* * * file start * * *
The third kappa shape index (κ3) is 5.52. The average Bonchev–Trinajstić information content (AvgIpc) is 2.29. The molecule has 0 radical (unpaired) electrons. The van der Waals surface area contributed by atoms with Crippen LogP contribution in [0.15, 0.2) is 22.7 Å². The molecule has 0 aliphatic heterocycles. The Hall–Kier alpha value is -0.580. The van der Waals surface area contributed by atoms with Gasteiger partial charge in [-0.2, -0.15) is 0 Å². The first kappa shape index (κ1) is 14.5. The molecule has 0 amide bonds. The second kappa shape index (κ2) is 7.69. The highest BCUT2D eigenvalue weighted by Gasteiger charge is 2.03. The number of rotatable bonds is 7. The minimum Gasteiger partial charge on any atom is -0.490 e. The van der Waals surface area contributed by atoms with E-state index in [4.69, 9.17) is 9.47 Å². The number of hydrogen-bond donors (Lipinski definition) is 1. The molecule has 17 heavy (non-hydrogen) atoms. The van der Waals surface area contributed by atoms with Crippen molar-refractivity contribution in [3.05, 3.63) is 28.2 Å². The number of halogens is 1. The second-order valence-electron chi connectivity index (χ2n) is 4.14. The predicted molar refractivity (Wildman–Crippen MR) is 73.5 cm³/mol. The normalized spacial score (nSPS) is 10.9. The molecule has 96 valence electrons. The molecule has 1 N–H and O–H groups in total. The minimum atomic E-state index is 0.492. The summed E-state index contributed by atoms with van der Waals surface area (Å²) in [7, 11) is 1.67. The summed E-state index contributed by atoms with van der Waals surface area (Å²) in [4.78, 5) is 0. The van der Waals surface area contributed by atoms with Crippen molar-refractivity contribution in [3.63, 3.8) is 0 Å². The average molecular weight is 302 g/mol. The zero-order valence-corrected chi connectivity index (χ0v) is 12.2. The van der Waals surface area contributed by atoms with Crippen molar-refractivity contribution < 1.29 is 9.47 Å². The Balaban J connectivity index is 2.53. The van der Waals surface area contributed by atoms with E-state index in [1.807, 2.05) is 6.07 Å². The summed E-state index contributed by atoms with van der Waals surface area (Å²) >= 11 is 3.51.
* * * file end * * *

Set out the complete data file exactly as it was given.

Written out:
The third kappa shape index (κ3) is 5.52. The average Bonchev–Trinajstić information content (AvgIpc) is 2.29. The molecule has 0 radical (unpaired) electrons. The van der Waals surface area contributed by atoms with Crippen LogP contribution in [0.15, 0.2) is 22.7 Å². The molecule has 0 aliphatic heterocycles. The Hall–Kier alpha value is -0.580. The van der Waals surface area contributed by atoms with Gasteiger partial charge in [-0.2, -0.15) is 0 Å². The first kappa shape index (κ1) is 14.5. The molecule has 0 amide bonds. The second kappa shape index (κ2) is 7.69. The highest BCUT2D eigenvalue weighted by Gasteiger charge is 2.03. The number of rotatable bonds is 7. The minimum Gasteiger partial charge on any atom is -0.490 e. The van der Waals surface area contributed by atoms with E-state index in [4.69, 9.17) is 9.47 Å². The number of hydrogen-bond donors (Lipinski definition) is 1. The molecule has 17 heavy (non-hydrogen) atoms. The van der Waals surface area contributed by atoms with Crippen molar-refractivity contribution in [3.05, 3.63) is 28.2 Å². The number of halogens is 1. The second-order valence-electron chi connectivity index (χ2n) is 4.14. The predicted molar refractivity (Wildman–Crippen MR) is 73.5 cm³/mol. The normalized spacial score (nSPS) is 10.9. The molecule has 96 valence electrons. The molecule has 1 N–H and O–H groups in total. The minimum atomic E-state index is 0.492. The summed E-state index contributed by atoms with van der Waals surface area (Å²) in [7, 11) is 1.67. The summed E-state index contributed by atoms with van der Waals surface area (Å²) in [4.78, 5) is 0. The van der Waals surface area contributed by atoms with Crippen molar-refractivity contribution in [3.63, 3.8) is 0 Å². The average molecular weight is 302 g/mol. The zero-order valence-corrected chi connectivity index (χ0v) is 12.2. The van der Waals surface area contributed by atoms with Crippen molar-refractivity contribution < 1.29 is 9.47 Å². The Balaban J connectivity index is 2.53. The van der Waals surface area contributed by atoms with E-state index in [1.807, 2.05) is 6.07 Å². The summed E-state index contributed by atoms with van der Waals surface area (Å²) >= 11 is 3.51.